We confirm that, for the vehicle you ask about, because there would be no seat installed in the front passenger seating position, that position would not constitute a designated seating position, under both the old and new definitions of that term as defined by 49 CFR section 571.3. Under the old definition, a designated seating position exists if a position is likely to be used as a seating position while the vehicle is in motion. The new definition of designated seating position, which is intended to be more objective, is based upon seating surface width. Because the wheelchair tie-down position has no seating surface, it is not a designated seating position. Therefore, consistent with our prior interpretations, you are correct to conclude that Standard 208 would not require the installation of an air bag at the wheelchair tie-down position because that position is not a designated seating position.
You also ask for confirmation that the dynamic performance requirements of Standard 214 do not apply to the wheelchair tie-down position. By way of background, a multipurpose passenger vehicle with the gross vehicle weight rating (GVWR) greater than 6,000 pounds must generally meet the requirements of S6 (door crush resistance) and S9 (pole test) of Standard 214. 49 CFR 571.214, S4(c). S7 of Standard 214, the moving deformable barrier test requirements, would not apply to your vehicle because it will be categorized as a multipurpose passenger vehicle with a GVWR greater than 6,000 pounds. See also S5(b)(4).
Regarding S9 of Standard 214, the vehicle-to-pole test requirements, you note that S5(c)(4) excludes from meeting the requirements of S9 vehicles in which the seat for the driver or right front passenger has been removed and wheelchair restraints installed in place of the seats. You believe that this exclusion would be applicable to your vehicle, even though you are not removing a seat but, instead, would be manufacturing the vehicle without the seat. We agree with you that the rationale supporting this exclusion would apply to the front passenger position in your vehicle, even though, strictly speaking, you have not removed the seat. The end result is the same: the right front passenger seat is nonexistent. Therefore, we interpret S5(c)(4) as excluding your vehicle from the requirement to meet S9 at the front passenger seating position.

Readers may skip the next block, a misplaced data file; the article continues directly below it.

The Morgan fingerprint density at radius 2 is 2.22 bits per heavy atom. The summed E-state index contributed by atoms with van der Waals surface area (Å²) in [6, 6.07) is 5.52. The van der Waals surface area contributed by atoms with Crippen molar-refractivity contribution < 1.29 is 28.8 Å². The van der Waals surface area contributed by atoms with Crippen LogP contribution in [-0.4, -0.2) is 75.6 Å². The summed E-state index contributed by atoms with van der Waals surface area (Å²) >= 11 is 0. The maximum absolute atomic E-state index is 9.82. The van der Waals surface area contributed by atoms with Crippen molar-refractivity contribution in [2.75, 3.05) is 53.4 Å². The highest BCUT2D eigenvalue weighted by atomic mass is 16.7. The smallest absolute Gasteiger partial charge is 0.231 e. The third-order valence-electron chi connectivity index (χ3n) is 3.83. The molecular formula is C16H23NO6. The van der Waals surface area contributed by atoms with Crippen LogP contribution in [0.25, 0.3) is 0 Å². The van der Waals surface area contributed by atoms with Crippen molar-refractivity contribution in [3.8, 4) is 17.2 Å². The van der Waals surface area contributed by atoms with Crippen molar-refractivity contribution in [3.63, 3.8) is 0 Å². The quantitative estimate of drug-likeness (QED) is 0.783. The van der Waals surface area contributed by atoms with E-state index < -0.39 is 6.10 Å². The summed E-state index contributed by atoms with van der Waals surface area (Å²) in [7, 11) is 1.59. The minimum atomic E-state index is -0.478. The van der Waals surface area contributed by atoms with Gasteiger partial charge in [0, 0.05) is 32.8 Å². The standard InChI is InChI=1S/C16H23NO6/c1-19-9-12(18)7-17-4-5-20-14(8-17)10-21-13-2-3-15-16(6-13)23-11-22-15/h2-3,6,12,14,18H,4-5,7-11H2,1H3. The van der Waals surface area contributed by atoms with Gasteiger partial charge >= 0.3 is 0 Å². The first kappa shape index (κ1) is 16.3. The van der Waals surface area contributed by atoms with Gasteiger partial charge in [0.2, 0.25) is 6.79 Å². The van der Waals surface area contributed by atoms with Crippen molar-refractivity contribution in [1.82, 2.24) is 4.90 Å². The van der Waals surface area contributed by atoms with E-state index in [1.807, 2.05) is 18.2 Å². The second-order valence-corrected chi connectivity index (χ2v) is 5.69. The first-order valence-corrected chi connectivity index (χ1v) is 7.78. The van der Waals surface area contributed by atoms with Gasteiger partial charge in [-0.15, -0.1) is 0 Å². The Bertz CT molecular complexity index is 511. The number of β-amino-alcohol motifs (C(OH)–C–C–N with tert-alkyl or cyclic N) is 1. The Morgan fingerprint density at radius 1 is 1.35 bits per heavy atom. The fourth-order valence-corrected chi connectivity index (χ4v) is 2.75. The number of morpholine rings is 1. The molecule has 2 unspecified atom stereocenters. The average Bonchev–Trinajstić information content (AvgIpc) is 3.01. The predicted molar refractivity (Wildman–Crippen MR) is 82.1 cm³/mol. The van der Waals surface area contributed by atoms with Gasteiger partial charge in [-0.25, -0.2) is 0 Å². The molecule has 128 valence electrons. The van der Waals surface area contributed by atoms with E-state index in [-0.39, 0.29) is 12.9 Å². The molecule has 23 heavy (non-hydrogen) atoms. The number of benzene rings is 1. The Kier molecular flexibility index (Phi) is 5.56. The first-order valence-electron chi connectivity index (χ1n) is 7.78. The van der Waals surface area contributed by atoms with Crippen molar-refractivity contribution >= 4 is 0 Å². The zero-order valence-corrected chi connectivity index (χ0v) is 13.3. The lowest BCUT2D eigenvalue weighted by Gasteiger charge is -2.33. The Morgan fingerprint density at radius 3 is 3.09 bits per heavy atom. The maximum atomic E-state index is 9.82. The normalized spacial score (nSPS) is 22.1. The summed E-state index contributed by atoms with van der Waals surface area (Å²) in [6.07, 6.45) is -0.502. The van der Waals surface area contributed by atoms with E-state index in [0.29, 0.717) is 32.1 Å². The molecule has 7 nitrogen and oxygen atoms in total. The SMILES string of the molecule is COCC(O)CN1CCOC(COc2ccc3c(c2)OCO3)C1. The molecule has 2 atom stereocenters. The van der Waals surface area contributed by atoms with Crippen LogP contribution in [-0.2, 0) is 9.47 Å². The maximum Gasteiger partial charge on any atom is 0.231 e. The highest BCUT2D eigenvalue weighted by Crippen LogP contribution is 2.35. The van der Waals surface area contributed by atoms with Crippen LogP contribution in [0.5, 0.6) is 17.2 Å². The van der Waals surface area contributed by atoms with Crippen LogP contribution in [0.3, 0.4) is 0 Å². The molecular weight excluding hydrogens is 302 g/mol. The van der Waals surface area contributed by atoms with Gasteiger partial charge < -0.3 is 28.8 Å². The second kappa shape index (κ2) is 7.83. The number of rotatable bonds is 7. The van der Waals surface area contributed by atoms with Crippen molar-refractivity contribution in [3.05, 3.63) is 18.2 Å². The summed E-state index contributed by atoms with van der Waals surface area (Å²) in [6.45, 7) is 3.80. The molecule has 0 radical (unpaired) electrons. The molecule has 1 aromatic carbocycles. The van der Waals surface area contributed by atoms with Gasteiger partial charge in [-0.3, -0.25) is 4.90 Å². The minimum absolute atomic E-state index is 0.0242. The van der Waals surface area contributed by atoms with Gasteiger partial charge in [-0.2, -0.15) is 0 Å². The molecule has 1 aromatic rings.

I hope this information is helpful. If you have any further questions, please feel free to contact David Jasinski of my office at (202) 366-2992.
O. Kevin Vincent
cc: Erika Z. Jones, Mayer Brown LLP
 After receiving your letter, but before this response, we amended section 571.3 to allow an additional year of lead time for the implementation of the new designated seating position definition. See 74 FR 68190 (Dec. 23, 2009).
 At the June 6 meeting, you stated that the GVWR of your vehicle would be over 6,000 pounds. You later stated, through your attorney, that you have decided to classify the vehicle as a multipurpose passenger vehicle. Accordingly, our response is based on the understanding that you will be manufacturing a multipurpose passenger vehicle with a GVWR over 6,000 pounds.